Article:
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July 27, 1983

FLORENCE NIGHTINGALE NURSING HOME, Plaintiff, against BARBARA B. BLUM, individually and as Commissioner of the New York State Department of Social Services, et al. Defendants.

The opinion of the court was delivered by: OWEN


OWEN, District Judge

 Plaintiff Florence Nightingale Nursing Home ("Nightingale") is a duly licensed, skilled nursing facility and provider of medical services, and a participant in the federal Medicaid program, 42 U.S.C. § 1396, et seq. Defendant Barbara B. Blum (the "State") is the Commissioner of the New York State Department of Social services. Defendant Stanley Brezenoff (the "City") is the Administrator/Commissioner of the New York City Human Resources Administration. From January 1, 1976 until December 1, 1978, the New York City Human Resources Administration acted as the administering agent of the Medicaid program within its jurisdiction pursuant to the State's delegation of authority *fn1" For the remainder of the period covered by plaintiff's complaint, the State directly administered the program. The legal liability of the State for actions taken by the City during its period of administration is at issue in this action.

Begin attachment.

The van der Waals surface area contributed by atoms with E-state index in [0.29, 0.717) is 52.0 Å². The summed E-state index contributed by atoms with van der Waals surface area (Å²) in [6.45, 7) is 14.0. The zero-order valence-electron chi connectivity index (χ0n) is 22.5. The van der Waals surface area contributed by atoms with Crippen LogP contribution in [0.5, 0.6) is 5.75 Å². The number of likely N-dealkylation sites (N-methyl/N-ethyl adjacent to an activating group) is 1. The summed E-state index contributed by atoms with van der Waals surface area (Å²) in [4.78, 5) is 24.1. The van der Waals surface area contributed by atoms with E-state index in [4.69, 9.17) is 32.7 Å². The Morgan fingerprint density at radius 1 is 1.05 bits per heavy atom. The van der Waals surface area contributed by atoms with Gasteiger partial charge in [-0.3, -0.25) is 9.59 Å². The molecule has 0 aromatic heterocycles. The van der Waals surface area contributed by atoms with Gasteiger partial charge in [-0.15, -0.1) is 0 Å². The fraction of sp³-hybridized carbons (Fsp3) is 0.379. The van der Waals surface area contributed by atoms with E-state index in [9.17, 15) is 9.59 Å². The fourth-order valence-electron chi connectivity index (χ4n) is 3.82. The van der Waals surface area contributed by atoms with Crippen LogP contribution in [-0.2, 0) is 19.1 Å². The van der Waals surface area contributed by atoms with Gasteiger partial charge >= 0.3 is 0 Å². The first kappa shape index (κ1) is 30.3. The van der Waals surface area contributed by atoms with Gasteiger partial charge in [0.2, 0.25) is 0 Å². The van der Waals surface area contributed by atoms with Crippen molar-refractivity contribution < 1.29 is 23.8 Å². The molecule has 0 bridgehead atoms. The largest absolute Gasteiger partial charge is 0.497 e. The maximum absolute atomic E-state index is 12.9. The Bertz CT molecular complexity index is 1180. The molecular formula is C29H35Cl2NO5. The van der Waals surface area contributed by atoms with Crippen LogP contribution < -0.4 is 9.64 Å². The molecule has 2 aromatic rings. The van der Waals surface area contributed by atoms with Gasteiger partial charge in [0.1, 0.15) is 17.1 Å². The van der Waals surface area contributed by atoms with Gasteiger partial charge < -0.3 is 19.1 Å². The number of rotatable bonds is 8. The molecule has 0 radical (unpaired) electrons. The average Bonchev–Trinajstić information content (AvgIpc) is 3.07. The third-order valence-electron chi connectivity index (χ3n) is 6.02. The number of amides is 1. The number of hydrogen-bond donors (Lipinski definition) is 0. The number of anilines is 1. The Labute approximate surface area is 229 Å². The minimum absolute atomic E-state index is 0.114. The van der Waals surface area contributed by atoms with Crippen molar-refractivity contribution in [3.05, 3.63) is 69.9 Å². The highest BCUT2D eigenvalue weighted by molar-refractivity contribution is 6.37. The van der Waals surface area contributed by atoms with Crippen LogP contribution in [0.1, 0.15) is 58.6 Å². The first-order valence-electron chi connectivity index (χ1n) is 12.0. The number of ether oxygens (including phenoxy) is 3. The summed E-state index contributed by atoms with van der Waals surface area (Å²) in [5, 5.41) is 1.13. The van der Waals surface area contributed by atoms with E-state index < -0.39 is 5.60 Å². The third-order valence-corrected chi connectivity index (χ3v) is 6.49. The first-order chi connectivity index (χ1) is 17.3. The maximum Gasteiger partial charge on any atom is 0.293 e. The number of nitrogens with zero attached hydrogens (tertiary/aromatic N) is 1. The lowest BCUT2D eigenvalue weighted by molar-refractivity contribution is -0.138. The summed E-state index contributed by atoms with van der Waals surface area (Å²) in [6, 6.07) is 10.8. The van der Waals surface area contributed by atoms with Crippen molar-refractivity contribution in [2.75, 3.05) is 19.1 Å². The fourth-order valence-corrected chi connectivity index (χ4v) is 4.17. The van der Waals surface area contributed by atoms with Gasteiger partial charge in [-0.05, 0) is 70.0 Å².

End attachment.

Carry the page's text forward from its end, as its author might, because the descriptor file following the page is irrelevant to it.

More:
Plaintiff's claims arise from its participation as a provider of medical services in the Medicaid program. Under that program the federal government allocates funds to participating states in order that those states may channel the allocated monies to provide health care for qualifying individuals. Among the specific uses to which Medicaid money is applied is the reimbursement of certain health-related facilities ("providers") for costs incurred by them in servicing the medical needs of individuals qualified to receive assistance under the program ("recipients").

 New York State participates in the Medicaid program. Nightingale participates in the program as a provider and is party to a contractual agreement with the State, known as a Provider Agreement, which together with the federal statute and regulations sets the terms of the relationship between the State and Nightingale. Nightingale, in this action, has sought relief against the State on both contractual and statutory grounds.

 At the heart of plaintiff's complaint are two contentions which raise questions under the reimbursement portions of the statute and Provider Agreement. First, plaintiff complains that the State, in contravention of its statutory and contractual duties, has left it to bear the cost of the residual liabilities that arise when a recipient of Medicaid benefits, who is also personally liable for part of the cost of medical services, fails to make good on this debt. As a corollary to this claim, plaintiff asserts that the State has left it with the burden and cost of collecting these obligations. Second, plaintiff contends that both the City and State defendants have wrongfully refused to pay on duly submitted bills for services it provided to qualifying Medicaid recipients.